Portfolio, programme and project management is fundamentally about enabling an organization to achieve objectives of strategic importance that will bring about its mission.
Everything a business does should be in service to this and having a mission statement establishes strategic objectives and change programmes to achieve them.
For example, at the National Foundation for Educational Research (NFER) where I work, our mission is “to generate evidence and insights that can be used to improve outcomes for future generations everywhere and to support positive change across education systems.
Our organization’s mission should be what gets us out of bed in the morning, as it represents the difference we want to make in the world and articulates our purpose.
Bringing about the mission requires long-range planning and long-term goals encapsulated in strategic objectives.
Managing organizational change with best practice
Achieving strategic objectives will invariably involve delivering change – and managing this well requires best practice approaches.
For example, a good starting point is the Management of Portfolios (MoP®) guidance. This is all about creating a balanced portfolio of initiatives that optimize value for money whilst balancing risk.
A portfolio of change initiatives may include structural activities, such as development of new skills, roles and business models; technological advances, such as integration of AI and machine learning to automate repetitive tasks and less tangible capability development, such as cultural and behavioural ones.
Envisioning a better future
The next step on the road to establishing the mission is determining the vision for your programme(s). In other words, how do you achieve the desired better, future state? So, the vision statement as set-out in Managing Successful Programmes (MSP®) guidance, helps people understand why the change is necessary by answering the question, what does this better future look like and why is it needed?
When employees are able to articulate the vision for themselves – as in the soundbite for NFER’s vision which is “making NFER visible, global and digital to increase our impact and reach on education systems and classroom practice”– they have a better sense and clearer signpost for where an enterprise is headed and what change means for them in their day-to- day roles.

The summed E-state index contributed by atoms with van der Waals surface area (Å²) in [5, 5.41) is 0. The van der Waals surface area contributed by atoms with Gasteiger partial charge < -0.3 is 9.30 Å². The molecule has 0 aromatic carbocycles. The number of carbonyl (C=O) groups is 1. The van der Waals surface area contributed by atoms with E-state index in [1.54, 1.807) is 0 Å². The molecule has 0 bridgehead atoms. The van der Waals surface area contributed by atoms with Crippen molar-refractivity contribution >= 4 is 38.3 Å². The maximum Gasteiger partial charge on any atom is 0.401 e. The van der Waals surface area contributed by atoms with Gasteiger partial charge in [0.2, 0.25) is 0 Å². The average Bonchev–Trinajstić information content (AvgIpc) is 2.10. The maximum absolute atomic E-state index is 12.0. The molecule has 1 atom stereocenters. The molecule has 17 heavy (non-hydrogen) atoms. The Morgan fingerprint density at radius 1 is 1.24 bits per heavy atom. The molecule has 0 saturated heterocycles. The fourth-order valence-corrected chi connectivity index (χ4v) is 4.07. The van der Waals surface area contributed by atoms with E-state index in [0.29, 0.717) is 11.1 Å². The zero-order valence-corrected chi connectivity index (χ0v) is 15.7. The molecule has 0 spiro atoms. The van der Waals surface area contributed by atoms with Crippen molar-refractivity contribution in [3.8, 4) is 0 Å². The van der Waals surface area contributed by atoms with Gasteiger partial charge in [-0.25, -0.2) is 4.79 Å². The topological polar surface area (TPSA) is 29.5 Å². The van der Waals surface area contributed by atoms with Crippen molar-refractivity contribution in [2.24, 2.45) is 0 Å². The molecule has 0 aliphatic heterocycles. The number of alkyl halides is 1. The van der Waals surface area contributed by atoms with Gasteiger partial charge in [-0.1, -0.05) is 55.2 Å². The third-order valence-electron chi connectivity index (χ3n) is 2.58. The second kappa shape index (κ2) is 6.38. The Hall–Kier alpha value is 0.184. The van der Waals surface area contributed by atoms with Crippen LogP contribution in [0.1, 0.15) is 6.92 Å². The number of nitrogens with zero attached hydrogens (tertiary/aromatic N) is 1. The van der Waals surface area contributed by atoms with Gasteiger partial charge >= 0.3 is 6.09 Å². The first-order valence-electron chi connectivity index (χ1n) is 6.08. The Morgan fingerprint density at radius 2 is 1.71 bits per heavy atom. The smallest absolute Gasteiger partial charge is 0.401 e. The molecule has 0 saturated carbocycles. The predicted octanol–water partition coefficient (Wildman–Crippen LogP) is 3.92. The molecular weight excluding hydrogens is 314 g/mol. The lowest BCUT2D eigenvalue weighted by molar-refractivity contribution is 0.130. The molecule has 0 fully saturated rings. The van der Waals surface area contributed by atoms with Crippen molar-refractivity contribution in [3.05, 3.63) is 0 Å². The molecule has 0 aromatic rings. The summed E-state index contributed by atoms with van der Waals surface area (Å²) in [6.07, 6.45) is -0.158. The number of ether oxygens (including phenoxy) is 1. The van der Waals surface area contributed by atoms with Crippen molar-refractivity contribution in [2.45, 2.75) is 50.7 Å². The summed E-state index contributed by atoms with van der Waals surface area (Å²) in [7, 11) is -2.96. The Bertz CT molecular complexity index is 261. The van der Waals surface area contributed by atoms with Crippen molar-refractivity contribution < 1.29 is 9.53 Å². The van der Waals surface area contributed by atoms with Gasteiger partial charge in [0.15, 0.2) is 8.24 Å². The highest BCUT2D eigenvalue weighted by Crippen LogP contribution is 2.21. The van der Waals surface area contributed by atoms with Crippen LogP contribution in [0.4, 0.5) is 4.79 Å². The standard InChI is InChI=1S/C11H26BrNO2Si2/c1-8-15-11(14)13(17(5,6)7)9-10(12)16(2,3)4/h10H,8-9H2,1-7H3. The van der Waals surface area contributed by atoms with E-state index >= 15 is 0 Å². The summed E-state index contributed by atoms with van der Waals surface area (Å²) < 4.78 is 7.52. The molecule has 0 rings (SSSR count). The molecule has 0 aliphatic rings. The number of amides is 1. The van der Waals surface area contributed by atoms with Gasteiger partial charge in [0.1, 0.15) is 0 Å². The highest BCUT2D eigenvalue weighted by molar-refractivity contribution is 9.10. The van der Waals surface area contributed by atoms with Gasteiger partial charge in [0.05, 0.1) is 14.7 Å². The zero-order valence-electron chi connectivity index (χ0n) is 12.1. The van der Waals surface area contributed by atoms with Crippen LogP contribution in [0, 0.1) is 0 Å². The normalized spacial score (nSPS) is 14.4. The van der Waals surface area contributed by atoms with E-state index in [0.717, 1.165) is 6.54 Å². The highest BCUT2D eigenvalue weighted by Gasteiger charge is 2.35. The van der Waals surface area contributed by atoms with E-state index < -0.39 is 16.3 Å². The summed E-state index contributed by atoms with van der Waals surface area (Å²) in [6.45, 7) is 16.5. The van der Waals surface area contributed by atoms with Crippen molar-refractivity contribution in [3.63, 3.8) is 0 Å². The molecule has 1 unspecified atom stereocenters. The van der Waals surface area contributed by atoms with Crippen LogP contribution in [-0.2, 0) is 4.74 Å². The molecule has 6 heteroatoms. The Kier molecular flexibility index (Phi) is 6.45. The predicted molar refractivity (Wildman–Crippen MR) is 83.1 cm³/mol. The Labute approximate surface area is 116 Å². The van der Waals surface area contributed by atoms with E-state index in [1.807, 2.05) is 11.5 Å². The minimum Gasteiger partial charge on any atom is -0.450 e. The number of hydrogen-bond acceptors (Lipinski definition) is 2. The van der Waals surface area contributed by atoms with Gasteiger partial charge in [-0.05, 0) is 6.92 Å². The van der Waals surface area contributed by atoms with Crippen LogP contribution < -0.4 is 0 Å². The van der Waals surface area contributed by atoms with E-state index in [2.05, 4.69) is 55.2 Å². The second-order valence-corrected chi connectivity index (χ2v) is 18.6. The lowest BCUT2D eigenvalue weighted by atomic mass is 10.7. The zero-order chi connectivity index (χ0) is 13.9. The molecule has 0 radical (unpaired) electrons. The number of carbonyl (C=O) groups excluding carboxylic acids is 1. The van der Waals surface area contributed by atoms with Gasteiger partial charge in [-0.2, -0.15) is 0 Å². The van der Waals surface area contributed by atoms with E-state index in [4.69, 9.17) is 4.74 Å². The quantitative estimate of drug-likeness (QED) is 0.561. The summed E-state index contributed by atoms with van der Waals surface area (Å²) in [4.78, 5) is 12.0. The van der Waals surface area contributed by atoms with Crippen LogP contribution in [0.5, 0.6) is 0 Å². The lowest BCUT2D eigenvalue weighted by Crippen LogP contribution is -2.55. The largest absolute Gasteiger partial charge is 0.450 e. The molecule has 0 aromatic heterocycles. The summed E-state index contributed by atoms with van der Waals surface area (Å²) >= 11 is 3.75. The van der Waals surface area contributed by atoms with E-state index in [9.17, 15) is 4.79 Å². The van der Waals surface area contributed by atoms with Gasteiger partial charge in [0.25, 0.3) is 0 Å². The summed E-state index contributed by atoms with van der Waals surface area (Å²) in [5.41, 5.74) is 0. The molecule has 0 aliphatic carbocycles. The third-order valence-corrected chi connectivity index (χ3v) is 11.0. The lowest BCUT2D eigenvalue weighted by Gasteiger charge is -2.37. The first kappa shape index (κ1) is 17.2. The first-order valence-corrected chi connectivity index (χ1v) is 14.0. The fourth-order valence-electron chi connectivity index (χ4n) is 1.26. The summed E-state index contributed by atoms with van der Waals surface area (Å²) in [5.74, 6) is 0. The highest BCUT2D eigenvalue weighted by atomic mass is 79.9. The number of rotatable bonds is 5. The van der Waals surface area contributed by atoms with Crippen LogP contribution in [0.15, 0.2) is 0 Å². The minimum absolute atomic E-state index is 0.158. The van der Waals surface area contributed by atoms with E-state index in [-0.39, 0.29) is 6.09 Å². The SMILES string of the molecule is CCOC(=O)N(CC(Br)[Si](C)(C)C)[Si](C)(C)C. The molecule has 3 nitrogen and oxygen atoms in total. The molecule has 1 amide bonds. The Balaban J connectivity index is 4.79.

In MSP, the vision is expanded and developed into the blueprint that articulates the capabilities the programme aims to deliver, such as new or enhanced processes, skills, technology or management information the future organization will require in its new, improved operational state.
For example, at NFER our blueprint outlines what capability we need to enhance the experience of our clients and research participants and leverage data to generate deeper insights and value to education at large.
Creating a schedule of projects and change initiatives to deliver new capabilities is where you enter project and project management territory. In best practice terms, this means PRINCE2®.
Projects deliver outputs – e.g. a CRM system, training materials, training events, guidance documents, process flow diagrams, responsibility assignment matrix, etc.
Programmes deliver capabilities – e.g. when we have the CRM system live with staff trained on how to use the new system, we have introduced the new capability into the business.
However, MSP also supports how those capabilities are translated into benefits: the whole point of introducing a CRM system may be to have visibility of all customers and their purchasing/interaction history in one place. This would enable resulting benefits in more targeted customer communications, leading to increased sales and improved customer satisfaction.
It is the measurable improvements resulting from programme benefits that help the organization to achieve the strategic objectives that bring about its mission.
Integrating best practices
Using best practice methodologies like MoP, MSP and PRINCE2 provides a proven and structured approach to managing change. It gives an organization visibility and control over investment decisions, building capabilities, enabling change, realizing benefits, achieving strategic objectives and establishing the mission.
Amid Covid-19, improving our level of maturity to change is more important today than ever before. Having a clear and comprehensive understanding of what your organization will be like in the future and what’s required to get there will support critical investment decisions; not only to “keep the lights on” today but to ensure that the enterprise remains competitive in the future.